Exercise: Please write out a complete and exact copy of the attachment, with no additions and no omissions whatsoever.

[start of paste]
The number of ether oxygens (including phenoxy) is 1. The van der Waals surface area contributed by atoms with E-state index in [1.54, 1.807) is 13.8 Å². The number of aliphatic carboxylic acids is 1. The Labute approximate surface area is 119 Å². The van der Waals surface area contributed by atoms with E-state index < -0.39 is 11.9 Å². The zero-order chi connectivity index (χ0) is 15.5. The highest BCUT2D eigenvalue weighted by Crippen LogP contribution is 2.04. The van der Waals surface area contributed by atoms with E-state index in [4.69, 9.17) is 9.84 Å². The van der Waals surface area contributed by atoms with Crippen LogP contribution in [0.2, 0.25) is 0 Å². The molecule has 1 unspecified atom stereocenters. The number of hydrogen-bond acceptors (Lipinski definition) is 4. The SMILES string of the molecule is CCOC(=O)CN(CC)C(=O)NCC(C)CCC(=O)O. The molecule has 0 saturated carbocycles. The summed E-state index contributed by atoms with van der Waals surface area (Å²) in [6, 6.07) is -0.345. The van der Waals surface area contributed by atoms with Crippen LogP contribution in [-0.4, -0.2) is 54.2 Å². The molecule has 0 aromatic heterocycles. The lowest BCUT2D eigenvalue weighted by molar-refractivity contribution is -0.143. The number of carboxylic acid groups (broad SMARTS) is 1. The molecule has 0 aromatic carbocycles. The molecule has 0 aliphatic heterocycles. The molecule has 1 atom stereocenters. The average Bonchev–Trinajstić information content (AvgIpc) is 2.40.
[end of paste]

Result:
The number of ether oxygens (including phenoxy) is 1. The van der Waals surface area contributed by atoms with E-state index in [1.54, 1.807) is 13.8 Å². The number of aliphatic carboxylic acids is 1. The Labute approximate surface area is 119 Å². The van der Waals surface area contributed by atoms with E-state index < -0.39 is 11.9 Å². The zero-order chi connectivity index (χ0) is 15.5. The highest BCUT2D eigenvalue weighted by Crippen LogP contribution is 2.04. The van der Waals surface area contributed by atoms with E-state index in [4.69, 9.17) is 9.84 Å². The van der Waals surface area contributed by atoms with Crippen LogP contribution in [0.2, 0.25) is 0 Å². The molecule has 1 unspecified atom stereocenters. The number of hydrogen-bond acceptors (Lipinski definition) is 4. The SMILES string of the molecule is CCOC(=O)CN(CC)C(=O)NCC(C)CCC(=O)O. The molecule has 0 saturated carbocycles. The summed E-state index contributed by atoms with van der Waals surface area (Å²) in [6, 6.07) is -0.345. The van der Waals surface area contributed by atoms with Crippen LogP contribution in [-0.4, -0.2) is 54.2 Å². The molecule has 0 aromatic heterocycles. The lowest BCUT2D eigenvalue weighted by molar-refractivity contribution is -0.143. The number of carboxylic acid groups (broad SMARTS) is 1. The molecule has 0 aromatic carbocycles. The molecule has 0 aliphatic heterocycles. The molecule has 1 atom stereocenters. The average Bonchev–Trinajstić information content (AvgIpc) is 2.40.